On May 2, a 29-year-old man in South Korea visited several clubs and bars at Itaewon, a popular nightlife district in Seoul. This was after the country slowed the spread of coronavirus to almost zero in April and the government allowed opening of bars, clubs, restaurants and cinemas with proper social distancing in place. On May 6, the man tested positive for the virus, leading to contact tracing of some 7,200 people who had visited drinking dives and nightclubs in the Itaewon area. Now the entertainment district is a virus cluster from where 90 per cent of the 29 new additional cases were reported in the second week of May.
In Honk Kong—which had previously reported its biggest local transmission from an infection cluster in nightclubs—bars reopened around the same time they shut in South Korea this month. Deep discounts on cocktails, happy hour extensions, promotionals like "stay safe, play safe", plexiglass dividers on dining tables, thermal checks, hand sanitizers for customers and COVID-19 blood tests for hundreds of workers—the precautionary measures for a city intrinsically committed to its vibrant night life has kicked in as the global metropolis stutters into normalcy after pro-democracy protests and a pandemic ostensibly under check.
This week on Thursday, Asia’s 50 Best Bars awards were announced online and Delhi's Sidecar is the only bar from India to feature on the list. Asia's 50 Best Bars and The World’s 50 Best Bars are owned and organised by William Reed Business Media, the group behind The World’s 50 Best Restaurants. This is the first time that a bar from India had made it to the list of Asia's 50 Best Bars, now in its fifth edition.
The announcement comes at a time when bars and entertainment industries are silent and suffering, even as countries urge their people to adapt to a transformed daily life when new waves of infection will become inevitable.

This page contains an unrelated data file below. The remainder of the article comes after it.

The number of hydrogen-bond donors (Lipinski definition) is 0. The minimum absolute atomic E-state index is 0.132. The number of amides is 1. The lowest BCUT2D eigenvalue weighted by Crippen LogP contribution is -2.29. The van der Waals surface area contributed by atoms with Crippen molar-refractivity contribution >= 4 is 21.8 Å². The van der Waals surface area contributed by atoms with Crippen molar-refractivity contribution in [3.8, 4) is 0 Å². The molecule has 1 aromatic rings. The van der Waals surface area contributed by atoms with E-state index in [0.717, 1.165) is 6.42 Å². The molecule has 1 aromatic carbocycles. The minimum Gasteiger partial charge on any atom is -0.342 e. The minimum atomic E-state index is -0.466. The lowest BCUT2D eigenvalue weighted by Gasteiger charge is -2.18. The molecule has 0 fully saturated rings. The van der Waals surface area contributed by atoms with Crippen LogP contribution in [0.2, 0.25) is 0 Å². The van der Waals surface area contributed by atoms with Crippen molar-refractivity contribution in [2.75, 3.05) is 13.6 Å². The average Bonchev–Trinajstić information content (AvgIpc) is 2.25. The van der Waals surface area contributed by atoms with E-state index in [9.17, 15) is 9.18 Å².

"In this grim picture of COVID, the announcement infuses fresh energy not only in Sidecar but its larger fraternity that an Indian bar is nominated in the list. Bartenders and beverage consultants are all happy to know of this. Others would want to up the ante. Sidecar is ranked 40 and next year they would want to up the number," says Tarun Sibal, food consultant with Sidecar.
Many state governments in India have allowed online delivery of alcohol, with Karnataka allowing pubs and bars to sell liquor on a takeaway basis till May 17. As the Centre prepares to exit a nationwide lockdown, Delhi might consider proposals to open bars, restaurants and cinemas on an odd-even model. What could it mean for the few odd bars which might decide to open with skeletal staff and reduced covers?
"A lot of focus is now on how you make establishments COVID-compliant. Then we have to see how customers are behaving. Trust assurance between brands and customers based on safety norms will be top-most priority. As an industry, FSSAI (Food Safety and Standards Authority of India) and National Restaurant Association of India (NRAI) has given guidelines on this front. But new ground rules on sanitization of services, thermal checks, UV disinfection, distance between consumers and their servers will have to be clearly drawn up. Now safety and cleanliness will be more important than the product itself," says Sibal.
Nightclubs, bars and the banqueting business are particularly dependent on large crowds, much more than restaurants. Hence, watering holes will tread cautiously this year. An interesting fallout of this crisis, Sibal personally believes, will be that of home bars where people will learn how to mix drinks; there might be delivery of non-alcoholic mixers by specialists and DIY cocktail kits. But in cities with an after-work drinking culture, siting back in bars community-style will surely bounce back in good time.